Recovering addict knows struggle Irsay faces

Jim Ryser became addicted to painkillers after dozens of surgeries for spina bifida.
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A recovering addict says he knows too well the struggle Indianapolis Colts owner Jim Irsay is fighting.

Irsay has a history with addiction to painkillers, seeking treatment 12 years ago. He was arrested early Monday in Carmel for driving while intoxicated and possession of a controlled substance. He voluntarily checked himself into a treatment facility later Monday.

Jim Ryser has also struggled with addiction, fighting hard to control himself everyday. Enjoying nature and hunting get him out of the house and help him restore what he says an 18-year opiate habit stole. His habit started when he sought relief from chronic pain from spina bifida and 55 surgeries.

"I do remember the day that I took a couple of pain pills and it was just like, 'Oh, I haven't felt this good ever," Ryser said.

Percocet and intravenous Demerol were his drugs of choice.

"Believe me, I know what I am capable of. I will roll...I did, I rolled my father to get his pain medications. When he had terminal cancer, I was taking his meds. There is nothing an active addict brain will not do to avoid withdrawal," Ryser said.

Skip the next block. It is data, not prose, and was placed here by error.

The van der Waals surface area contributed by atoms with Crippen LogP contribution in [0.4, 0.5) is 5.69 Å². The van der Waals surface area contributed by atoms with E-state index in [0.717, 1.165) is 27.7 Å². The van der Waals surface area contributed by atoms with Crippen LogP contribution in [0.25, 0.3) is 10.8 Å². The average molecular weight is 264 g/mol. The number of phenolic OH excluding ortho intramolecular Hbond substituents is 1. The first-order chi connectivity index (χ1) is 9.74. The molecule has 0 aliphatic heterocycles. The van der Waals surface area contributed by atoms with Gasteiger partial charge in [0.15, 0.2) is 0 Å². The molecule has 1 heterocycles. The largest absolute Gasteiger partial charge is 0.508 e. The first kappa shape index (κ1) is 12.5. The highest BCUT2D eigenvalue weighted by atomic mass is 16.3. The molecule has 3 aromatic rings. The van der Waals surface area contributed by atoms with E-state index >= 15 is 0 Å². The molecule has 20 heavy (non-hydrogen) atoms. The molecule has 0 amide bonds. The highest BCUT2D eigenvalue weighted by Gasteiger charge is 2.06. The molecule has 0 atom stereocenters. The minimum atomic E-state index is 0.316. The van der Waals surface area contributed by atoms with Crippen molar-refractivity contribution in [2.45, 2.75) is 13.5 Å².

Back in the day, he was known as "Jimmy," playing guitar, singing vocals with John Mellencamp and having solo success.

"I played with John, you know, or I did some work with Hall and Oates, or played on Tracy Chapman's record and then, for awhile, you couldn't turn on the radio without hearing, 'Same Old Look,' in this state," he said.

Ryser says there are parallels to the challenges now facing Irsay.

"The drag about being wealthy is that you can surround yourself by 'yes people' and I did a fine job of doing that myself," Ryser said. "Because of who I was, Jimmy Ryser, I was able to get a lot of scripts from a lot of people."

He calls addiction an illness and says no one is immune.

"Billionaires have heart attacks, too. They got diabetes, too. There is nothing wrong with being sick," Ryser said.

The first day, he says, is the hardest part.

Like Irsay, Ryser says he got help, and for 12 years now, has led a six-week intensive pain management program at IU Health, where it is preached the addict brain has no sense of time and is always vulnerable to relapse.

"I've been opiate-free for 15 years and alcohol-free for 15 years and I am one pill, one drink away from the next headline, truly," Ryser said.

He pursues his hobbies vigorously, setting up a target practice range in his basement and turning to music again. It's a distraction and it's working.

"I would not trade anything over the past 15 years for anything, including the $7 million that I had with that record deal. No thank you. No thank you," Ryser said. "It doesn't consume me anymore. Instead of pain having me, I have pain and that is a whole different world."

Ryser says the first step is to seek help and if you can reach out by calling the crisis hotline at 317-251-7575. The hotline is open 24/7.